Changing major chords to minor chords

To change a major chord into a minor chord we have to change the major third (3) of the chord into a minor third (m3).

E minor, A minor und D minor (Em, Am, Dm)

Sometimes you can find the third more than once in the chord shape - in this case we have to lower all the thirds by one fret (=half step) on the fingerboard.

By dragging the slider to the right you can now change the E major chord into an E minor chord. Check out the whole thing with displayed intervals or tones and watch carefully how the chord is changing.

The major third is located 4 half steps (= 2 whole steps) above the root tone.
The minor third is located 3 half steps (= 1 whole + 1 half step) above the root.

In the same way the A major chord changes into an A minor chord...

Every fret on the guitar represents a half step (semitone)

...and D major becomes D minor.

Major chords consist of the root (1), major third (3) and fifth (5)

Minor chords consist of the root (1), minor third (m3) and fifth (5)

C minor and G minor (Cm, Gm)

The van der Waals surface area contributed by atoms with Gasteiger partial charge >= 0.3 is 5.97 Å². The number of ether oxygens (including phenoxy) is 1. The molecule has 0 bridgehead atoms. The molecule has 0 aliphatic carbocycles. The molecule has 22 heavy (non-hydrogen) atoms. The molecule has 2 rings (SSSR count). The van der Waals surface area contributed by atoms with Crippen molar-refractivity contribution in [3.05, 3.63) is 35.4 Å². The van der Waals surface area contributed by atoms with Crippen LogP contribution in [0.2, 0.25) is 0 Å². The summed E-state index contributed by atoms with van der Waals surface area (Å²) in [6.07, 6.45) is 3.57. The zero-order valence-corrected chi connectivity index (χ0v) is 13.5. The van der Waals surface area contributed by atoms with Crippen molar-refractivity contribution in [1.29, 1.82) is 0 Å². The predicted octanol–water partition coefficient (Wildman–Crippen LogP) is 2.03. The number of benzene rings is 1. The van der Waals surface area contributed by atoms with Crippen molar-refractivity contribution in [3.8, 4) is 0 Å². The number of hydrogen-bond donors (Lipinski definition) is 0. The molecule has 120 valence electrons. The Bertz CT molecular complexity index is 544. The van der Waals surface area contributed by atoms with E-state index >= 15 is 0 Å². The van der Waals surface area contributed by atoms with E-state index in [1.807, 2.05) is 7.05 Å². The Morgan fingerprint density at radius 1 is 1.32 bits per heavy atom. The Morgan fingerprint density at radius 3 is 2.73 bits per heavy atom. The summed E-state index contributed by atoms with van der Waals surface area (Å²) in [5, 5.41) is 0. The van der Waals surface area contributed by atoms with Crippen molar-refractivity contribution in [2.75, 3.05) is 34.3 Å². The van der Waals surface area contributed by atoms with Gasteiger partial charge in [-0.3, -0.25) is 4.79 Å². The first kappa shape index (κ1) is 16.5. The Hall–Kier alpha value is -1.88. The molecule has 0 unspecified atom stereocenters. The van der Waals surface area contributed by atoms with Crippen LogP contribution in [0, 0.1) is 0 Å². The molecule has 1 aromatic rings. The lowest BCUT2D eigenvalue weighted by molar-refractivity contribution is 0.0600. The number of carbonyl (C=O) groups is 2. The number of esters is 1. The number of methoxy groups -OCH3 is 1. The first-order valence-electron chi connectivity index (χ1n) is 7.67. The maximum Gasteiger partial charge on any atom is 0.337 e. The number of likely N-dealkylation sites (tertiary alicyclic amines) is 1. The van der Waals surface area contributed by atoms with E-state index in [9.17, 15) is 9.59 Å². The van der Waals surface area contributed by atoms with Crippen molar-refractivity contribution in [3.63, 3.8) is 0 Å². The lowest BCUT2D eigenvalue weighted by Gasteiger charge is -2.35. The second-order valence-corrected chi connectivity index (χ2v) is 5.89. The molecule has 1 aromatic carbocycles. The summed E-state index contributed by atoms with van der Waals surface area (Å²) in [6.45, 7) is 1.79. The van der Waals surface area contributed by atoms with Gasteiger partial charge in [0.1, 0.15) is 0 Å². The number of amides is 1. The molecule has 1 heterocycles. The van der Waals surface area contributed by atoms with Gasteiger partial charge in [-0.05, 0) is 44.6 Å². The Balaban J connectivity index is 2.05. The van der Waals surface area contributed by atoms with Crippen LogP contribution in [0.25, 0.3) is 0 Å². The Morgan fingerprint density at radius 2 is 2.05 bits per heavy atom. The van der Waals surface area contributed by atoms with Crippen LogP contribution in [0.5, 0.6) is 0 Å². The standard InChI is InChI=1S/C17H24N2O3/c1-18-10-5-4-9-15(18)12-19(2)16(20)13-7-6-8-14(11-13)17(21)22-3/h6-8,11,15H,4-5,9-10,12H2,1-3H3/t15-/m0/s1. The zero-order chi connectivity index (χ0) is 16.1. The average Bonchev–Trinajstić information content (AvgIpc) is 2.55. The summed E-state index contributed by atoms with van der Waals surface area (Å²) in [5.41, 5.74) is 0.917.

It's not that easy to change a C major or G major chord into a minor chord like before, because one of the thirds is always located on an open string (lesson "basic major chords"). So we have to play this completely different...

Now we have to make use of the so called barre chords. The first finger simulates the guitars nut respectively a capodaster by pressing several strings (not necessarily all) at once.

As a barre chord the G chord can be seen as an E major chord that has been moved up by three frets to G.

Based on the G major barre chord we can again change all major thirds (3) into minor thirds (m3) to get the Gm chord.

The C major barre chord can be seen as an A major chord that has been moved up by three frets to C.

Besides playing barre chords with the first finger it's not easy for everybody to play the D, G and B string at once with the third finger in the C major barre chord, so that every string rings and the high E string is not dampened. If this is also too difficult for you, just take the second (D string), third (G string) and fourth (B string) finger (like in the A major chord - see above).

Chord symbol writing

  • A m behind the root tone represents "minor", e.g. Em, Am, Cm, C#m, Bm, Bbm, etc...
  • Instead of m you'll often find a minus sign, e.g. E-, A-, C-, C#-, B-, Bb-, etc...
  • Unusual for good reasons in modern music styles like pop, rock, jazz, etc. - but still used in some notations: small letters for minor chords, e.g. e, a, c, c#, b, bb, etc.